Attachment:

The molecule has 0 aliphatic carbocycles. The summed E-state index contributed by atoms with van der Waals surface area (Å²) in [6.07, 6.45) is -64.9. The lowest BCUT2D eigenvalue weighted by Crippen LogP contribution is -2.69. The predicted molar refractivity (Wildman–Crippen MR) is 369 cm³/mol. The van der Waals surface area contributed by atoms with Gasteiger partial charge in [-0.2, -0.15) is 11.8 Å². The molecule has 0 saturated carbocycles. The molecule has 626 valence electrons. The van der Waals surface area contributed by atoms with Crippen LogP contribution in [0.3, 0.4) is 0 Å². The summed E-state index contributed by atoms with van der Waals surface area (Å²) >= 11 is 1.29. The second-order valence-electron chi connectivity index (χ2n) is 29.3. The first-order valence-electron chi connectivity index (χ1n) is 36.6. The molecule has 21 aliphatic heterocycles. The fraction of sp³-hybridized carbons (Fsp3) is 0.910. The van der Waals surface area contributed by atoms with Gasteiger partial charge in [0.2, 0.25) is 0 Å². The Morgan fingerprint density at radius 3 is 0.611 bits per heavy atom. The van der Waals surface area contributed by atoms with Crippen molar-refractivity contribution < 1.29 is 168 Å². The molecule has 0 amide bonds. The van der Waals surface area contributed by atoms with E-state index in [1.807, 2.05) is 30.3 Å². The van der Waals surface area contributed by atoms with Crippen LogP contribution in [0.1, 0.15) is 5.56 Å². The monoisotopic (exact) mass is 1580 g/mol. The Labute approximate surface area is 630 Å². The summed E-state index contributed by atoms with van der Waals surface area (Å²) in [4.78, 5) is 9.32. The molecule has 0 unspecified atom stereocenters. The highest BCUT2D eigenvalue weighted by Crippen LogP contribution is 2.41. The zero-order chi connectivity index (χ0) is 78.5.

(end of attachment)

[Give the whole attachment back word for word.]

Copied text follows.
The molecule has 0 aliphatic carbocycles. The summed E-state index contributed by atoms with van der Waals surface area (Å²) in [6.07, 6.45) is -64.9. The lowest BCUT2D eigenvalue weighted by Crippen LogP contribution is -2.69. The predicted molar refractivity (Wildman–Crippen MR) is 369 cm³/mol. The van der Waals surface area contributed by atoms with Gasteiger partial charge in [-0.2, -0.15) is 11.8 Å². The molecule has 0 saturated carbocycles. The molecule has 626 valence electrons. The van der Waals surface area contributed by atoms with Crippen LogP contribution in [0.3, 0.4) is 0 Å². The summed E-state index contributed by atoms with van der Waals surface area (Å²) >= 11 is 1.29. The second-order valence-electron chi connectivity index (χ2n) is 29.3. The first-order valence-electron chi connectivity index (χ1n) is 36.6. The molecule has 21 aliphatic heterocycles. The fraction of sp³-hybridized carbons (Fsp3) is 0.910. The van der Waals surface area contributed by atoms with Gasteiger partial charge in [0.2, 0.25) is 0 Å². The Morgan fingerprint density at radius 3 is 0.611 bits per heavy atom. The van der Waals surface area contributed by atoms with Crippen molar-refractivity contribution < 1.29 is 168 Å². The molecule has 0 amide bonds. The van der Waals surface area contributed by atoms with E-state index in [1.807, 2.05) is 30.3 Å². The van der Waals surface area contributed by atoms with Crippen LogP contribution in [0.1, 0.15) is 5.56 Å². The monoisotopic (exact) mass is 1580 g/mol. The Labute approximate surface area is 630 Å². The summed E-state index contributed by atoms with van der Waals surface area (Å²) in [4.78, 5) is 9.32. The molecule has 0 unspecified atom stereocenters. The highest BCUT2D eigenvalue weighted by Crippen LogP contribution is 2.41. The zero-order chi connectivity index (χ0) is 78.5.